Load Balancing Brings High Availability

While we all want our servers to be online as much as possible, many infrastructures out there flat-out rely on persistent uptime. Healthcare systems, high-revenue businesses, e-commerce — sites like these depend on consistent and constant accessibility. The smallest hiccup that disrupts user access can cause major issues.

More Servers are Better Than One

It’s an undeniable fact — servers do go down. The best means to work around this disruption is to add replication to your content by hosting it on multiple, redundant servers.

The more servers you add to your infrastructure, the less chance of downtime. Simply, if one server were to go down, then other server(s) would be able to continue serving your data.

The most optimal hardware redundancy results from using multiple servers in different datacenters and across different infrastructure providers. However, very few sites and applications require this level of redundancy.

Alternately, when you run redundant, multiple servers from the same datacenter and from the same provider, you’ll achieve faster speeds and quicker access by which to sync your servers together. You’ll also acquire more tools to help make the high availability process easier.

One such tool is Linode’s own load balancer — called a NodeBalancer.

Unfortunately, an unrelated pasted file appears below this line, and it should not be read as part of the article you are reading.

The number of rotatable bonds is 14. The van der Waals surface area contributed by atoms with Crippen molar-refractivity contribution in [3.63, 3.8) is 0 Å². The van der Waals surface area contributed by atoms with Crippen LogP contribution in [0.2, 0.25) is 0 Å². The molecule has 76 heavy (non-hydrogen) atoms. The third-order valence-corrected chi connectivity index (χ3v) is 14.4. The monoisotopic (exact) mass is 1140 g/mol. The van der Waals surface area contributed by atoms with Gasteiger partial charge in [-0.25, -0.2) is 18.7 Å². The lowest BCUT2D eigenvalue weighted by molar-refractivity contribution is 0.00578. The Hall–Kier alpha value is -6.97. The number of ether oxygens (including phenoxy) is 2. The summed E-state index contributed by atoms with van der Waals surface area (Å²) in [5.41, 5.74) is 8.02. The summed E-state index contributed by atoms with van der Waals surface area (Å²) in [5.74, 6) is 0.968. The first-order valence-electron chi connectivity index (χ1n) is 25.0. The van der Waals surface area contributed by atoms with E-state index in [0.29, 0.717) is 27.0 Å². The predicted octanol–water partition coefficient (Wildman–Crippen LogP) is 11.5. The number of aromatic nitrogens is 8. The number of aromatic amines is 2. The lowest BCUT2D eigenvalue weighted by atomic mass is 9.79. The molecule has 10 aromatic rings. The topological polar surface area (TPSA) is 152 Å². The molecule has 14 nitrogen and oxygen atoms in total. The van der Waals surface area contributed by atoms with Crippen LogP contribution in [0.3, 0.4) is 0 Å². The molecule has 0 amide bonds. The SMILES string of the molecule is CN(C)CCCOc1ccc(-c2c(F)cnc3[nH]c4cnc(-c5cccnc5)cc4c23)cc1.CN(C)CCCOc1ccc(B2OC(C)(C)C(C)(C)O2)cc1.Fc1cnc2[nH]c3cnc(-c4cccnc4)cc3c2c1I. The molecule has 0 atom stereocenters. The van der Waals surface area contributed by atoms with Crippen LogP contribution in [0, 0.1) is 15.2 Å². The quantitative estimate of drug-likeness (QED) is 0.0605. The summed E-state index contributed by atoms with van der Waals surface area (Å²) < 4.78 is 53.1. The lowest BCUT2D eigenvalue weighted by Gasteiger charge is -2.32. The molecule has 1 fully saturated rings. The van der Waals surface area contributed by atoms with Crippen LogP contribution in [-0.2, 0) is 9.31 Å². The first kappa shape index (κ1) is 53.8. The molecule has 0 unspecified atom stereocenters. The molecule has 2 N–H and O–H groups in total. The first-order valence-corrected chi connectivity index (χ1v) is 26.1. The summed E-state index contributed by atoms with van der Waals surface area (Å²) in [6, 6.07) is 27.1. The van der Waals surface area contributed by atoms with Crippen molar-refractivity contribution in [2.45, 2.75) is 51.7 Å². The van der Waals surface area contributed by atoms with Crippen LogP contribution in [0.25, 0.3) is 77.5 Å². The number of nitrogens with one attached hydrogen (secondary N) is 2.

Load Balancers

The hardware that sits in front of multiple backend servers comprises a typical load balancer and serves incoming requests to content located on those backend servers. When all servers are in the same datacenter, they can communicate via the private network there, which for most providers (Linode included) doesn’t count against your transfer quota and serves data at much quicker speeds.

When a load balancer is in use, visitors will be directed to this upstream server (where the domain name would follow to the IP address of the load balancer, not a back-end server). Then, the load balancer would pass the request to a backend server that is currently running, bypassing any servers that aren’t responding (because of system failure or maintenance).

The live server selected depends on what sort of algorithm the load balancer is using. One algorithm passes requests to the server using the fewest current connections; another would pick a server in a round-robin order. Selection methods can vary, but all do the job.

Linode’s NodeBalancer

Rather than having to set up a load balancing server on your own, you can subscribe to Linode’s NodeBalancer service, where we do all the work for you. Our NodeBalancer functions completely through our Manager interface, and requires only the IP addresses of the backend servers you wish to balance.

You can set extra options, including choosing a balance algorithm, from within the Manager. Full how-to documentation is provided. Our customer support team is also available to help at all times when needed.

With our NodeBalancer, you don’t have to worry about what would happen if a server fails. We’ve gone the extra mile and built automatic failover into every NodeBalancer. If it were ever to go down, another NodeBalancer is immediately ready to manage your content.

On your way to achieving high availability, load balancing becomes essential. And Linode’s NodeBalancer is the catalyst to get you there. You can learn more about our service and how to reach high availability at http://linode.com/nodebalancers.

If you have any questions or comments about Linode’s NodeBalancers, feel free to share below, tweet us, @Linode, or contact our 24/7 support: http://linode.com/support.